Peace through pop-culture

Japan, South Korea and the People’s Republic of China (PRC), the regional leaders of East Asia are defined by their differing cultures, languages and their exceptionally tumultuous history. These issues are the primary the basis of the separation and tension that exists between the nations. However, with the rise of cultural hybridization due to globalisation, a new bridge in the form of cinema and pop culture is evolving. Ryoo Woongjae suggested that ‘the [success of the] South Korean film ‘Winter Sonata’ did more politically for South Korea and Japan than the co-hosting of the FIFA World Cup (R. Woongjae, 2009)’. With media transcending borders and blurring culture differences in the region, can pop-culture and cinema help to soften the divide between the nations?


Examples of the tension existing within the region today can be seen in the three countries opposing territorial disputes in the South China Sea or the friction caused by the Japanese Occupation of Korea in WWII with Japan even recalling their ambassadors from S. Korea just this year over the dispute (Japan Times, 2017). Traditionally this political strain has carried over to the nations respective media industries with films portraying their neighbours as the antagonists such South Korea’s anti-communist trends (H. Lee, 2000, pp. 48-51) or the anti-Japanese Genre that developed in China post WW2. Until 1998, Japanese performances were even banned in South Korea for fear of the ‘invasion’ of foreign culture (J. Jung, 2015, pp 730-731).


The rise of the internet along with the decline of state censorship and nationalism allowed for greater cultural exchanges through mediums such as online streaming services that provide an unprecedented level of music, film and media content. Last year ‘Your name’, a Japanese Anime feature film became the highest grossing Japanese Film in China when it grossed US$78 Million in the Chinese box office (SBS,2016). This rare screening of a Japanese film in Chinas restricted film industry shows the increasing infiltration of foreign culture through media.


South Korea’s rise to popular culture dominance known as ‘the Korean Wave’ is one of the most successful cultural phenomena’s the world has seen. Aided by the globalisation of media; Koreas film, music and media industries saw a dramatic boom. With cultural similarities to that of Japanese Pop (J-Pop), Korean Pop (K-Pop) swept up South Asia and become a universally known genre. Japanese and Chinese audiences became some of the largest consumers of content that the new founded cultural hub of South Korean was producing (pp 139).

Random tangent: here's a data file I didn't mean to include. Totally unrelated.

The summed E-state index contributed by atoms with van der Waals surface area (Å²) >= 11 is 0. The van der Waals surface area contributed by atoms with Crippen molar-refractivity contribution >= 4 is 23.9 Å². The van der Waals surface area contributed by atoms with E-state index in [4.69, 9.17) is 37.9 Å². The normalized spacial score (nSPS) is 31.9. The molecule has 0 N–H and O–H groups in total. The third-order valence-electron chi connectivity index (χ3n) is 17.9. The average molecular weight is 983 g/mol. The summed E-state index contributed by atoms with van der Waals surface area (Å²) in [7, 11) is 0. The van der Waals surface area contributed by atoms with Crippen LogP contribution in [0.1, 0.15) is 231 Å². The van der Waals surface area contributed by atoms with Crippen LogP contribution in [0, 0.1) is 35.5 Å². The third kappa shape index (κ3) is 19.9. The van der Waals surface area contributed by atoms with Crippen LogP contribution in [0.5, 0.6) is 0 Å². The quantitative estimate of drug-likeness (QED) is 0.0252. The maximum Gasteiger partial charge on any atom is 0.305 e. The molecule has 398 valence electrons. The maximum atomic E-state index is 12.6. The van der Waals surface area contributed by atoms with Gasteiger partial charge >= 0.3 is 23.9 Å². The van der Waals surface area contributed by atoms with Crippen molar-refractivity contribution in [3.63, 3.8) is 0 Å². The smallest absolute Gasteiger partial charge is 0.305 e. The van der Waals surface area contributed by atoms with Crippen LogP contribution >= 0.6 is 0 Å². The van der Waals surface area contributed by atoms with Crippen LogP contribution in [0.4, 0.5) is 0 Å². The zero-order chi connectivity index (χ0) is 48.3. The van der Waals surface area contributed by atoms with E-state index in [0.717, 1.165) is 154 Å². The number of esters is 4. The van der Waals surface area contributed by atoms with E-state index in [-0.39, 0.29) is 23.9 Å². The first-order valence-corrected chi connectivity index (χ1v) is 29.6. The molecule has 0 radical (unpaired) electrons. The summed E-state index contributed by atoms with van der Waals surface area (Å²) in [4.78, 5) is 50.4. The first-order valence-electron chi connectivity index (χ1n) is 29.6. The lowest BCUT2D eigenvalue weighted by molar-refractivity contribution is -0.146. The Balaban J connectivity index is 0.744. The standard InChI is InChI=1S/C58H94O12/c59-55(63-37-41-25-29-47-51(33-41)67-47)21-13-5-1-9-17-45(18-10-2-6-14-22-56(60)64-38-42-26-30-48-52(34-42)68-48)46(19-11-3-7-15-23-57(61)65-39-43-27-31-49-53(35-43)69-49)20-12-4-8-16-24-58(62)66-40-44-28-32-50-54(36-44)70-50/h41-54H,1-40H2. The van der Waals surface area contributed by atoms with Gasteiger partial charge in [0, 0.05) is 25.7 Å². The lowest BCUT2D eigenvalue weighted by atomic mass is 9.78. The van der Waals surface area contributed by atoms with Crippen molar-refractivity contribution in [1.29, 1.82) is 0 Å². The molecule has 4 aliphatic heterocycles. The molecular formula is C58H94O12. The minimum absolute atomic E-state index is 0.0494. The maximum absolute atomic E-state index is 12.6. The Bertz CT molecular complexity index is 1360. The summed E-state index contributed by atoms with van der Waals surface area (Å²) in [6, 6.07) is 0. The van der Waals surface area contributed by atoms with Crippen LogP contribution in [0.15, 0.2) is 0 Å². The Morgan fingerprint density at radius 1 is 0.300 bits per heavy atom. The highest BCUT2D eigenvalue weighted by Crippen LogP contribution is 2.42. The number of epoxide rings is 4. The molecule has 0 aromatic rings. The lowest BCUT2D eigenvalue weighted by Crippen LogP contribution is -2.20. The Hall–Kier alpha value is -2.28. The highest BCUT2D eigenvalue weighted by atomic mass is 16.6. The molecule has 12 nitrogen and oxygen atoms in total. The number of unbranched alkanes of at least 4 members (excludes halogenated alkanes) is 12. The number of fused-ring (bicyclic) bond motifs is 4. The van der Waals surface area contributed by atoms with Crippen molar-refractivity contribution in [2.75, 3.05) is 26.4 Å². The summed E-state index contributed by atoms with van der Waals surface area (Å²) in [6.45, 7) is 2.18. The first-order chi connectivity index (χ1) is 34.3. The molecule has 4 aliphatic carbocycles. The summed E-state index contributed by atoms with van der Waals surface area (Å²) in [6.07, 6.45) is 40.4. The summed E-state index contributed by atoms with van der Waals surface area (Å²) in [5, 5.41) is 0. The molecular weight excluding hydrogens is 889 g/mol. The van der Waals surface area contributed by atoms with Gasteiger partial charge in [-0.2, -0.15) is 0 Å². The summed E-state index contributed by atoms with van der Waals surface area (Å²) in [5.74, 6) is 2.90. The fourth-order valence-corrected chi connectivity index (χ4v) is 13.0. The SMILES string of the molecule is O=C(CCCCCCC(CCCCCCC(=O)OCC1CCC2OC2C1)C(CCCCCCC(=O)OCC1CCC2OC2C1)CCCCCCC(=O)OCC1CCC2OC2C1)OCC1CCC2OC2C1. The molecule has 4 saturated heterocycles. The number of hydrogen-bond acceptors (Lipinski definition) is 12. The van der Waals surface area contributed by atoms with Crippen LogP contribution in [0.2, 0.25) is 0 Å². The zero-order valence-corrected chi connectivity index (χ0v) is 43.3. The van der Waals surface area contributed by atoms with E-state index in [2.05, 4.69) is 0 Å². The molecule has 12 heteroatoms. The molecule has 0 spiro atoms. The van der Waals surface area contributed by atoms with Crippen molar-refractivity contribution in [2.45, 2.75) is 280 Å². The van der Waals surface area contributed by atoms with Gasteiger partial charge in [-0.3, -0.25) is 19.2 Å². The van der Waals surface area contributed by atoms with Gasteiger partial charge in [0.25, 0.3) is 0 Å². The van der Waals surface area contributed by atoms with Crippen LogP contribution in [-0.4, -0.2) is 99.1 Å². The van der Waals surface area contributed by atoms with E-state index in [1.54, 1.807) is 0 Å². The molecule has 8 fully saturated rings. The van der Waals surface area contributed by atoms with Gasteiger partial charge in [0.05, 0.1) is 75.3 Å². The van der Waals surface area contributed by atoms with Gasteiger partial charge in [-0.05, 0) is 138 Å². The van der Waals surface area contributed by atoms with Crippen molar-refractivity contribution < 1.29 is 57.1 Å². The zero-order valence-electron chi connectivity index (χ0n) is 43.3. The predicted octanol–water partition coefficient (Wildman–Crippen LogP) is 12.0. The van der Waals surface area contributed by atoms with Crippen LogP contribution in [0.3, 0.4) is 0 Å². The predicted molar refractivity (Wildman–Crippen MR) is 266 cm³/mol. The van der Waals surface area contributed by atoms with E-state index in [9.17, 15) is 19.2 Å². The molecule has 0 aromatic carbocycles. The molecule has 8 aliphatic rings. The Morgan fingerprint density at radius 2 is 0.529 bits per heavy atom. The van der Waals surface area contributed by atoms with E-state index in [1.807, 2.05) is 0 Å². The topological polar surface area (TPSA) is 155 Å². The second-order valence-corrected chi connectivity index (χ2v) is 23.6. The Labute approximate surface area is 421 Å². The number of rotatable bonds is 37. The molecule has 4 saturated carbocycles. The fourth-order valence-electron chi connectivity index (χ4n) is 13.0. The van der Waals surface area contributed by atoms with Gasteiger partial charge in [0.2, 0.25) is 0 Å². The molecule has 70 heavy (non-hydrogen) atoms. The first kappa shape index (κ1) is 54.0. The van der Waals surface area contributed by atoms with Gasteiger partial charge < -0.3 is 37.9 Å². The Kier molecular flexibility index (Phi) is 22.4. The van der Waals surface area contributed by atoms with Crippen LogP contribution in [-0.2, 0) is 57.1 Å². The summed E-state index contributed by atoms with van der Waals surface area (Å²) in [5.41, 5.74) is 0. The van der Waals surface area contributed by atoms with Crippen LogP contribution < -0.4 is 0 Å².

2.9 Billion Views – K-Pop icon PSY’s GANGNAM STYLE


Super Junior, a K-pop boy band which recently gained 117 million views for their song ‘Mr Simple’ (YouTube, 2017), has capitalised on the globalisation of media and success of the Korean Wave. The band consists not only of Korean nations however also of Canadian and Chinese members, a concept that would have been impossible some 20 years ago. Performing in both Mandarin and Korean, the band is an example of cross cultural hybridization through globalisation and the success that can be attributed to it.


With popular culture trends such as K-pop reaching such a large global following, globalisation and the associated cultural hybridization accompanying it can potentially be of massive economic and cultural benefit to the countries of the South Asia Region. Cultural hybridization between the nations opens not only the possibility to strengthen countries cultural status, however, may also prove to improve the tense relations between the region’s populations.







Nelson, K. 2015, China suspends WWII drama after complaints, The Shanghaiist, 22 May, Viewed 20 August 2017,

Hillslearning, 2013, the Korean explosion, viewed 18 August 2017,

Hyangjin, L. Contemporary Korean Cinema: Culture, Identity and Politics, Manchester University Press, UK, 2000

Jung, J. A Historical Consideration into Two Perspectives on Culture Revealed in the New Korean Wave Discourse, International Journal of Social Science and Humanity, vol. 5, no. 8, pp. 730-731

SBS PopAsia HQ, 2016, ‘Your Name’ is now the all-time No.1 Japanese film in China, viewed 15 August 2017,

Wall Paper Cave, PSY Wallpapers, Viewed 20 August 2017,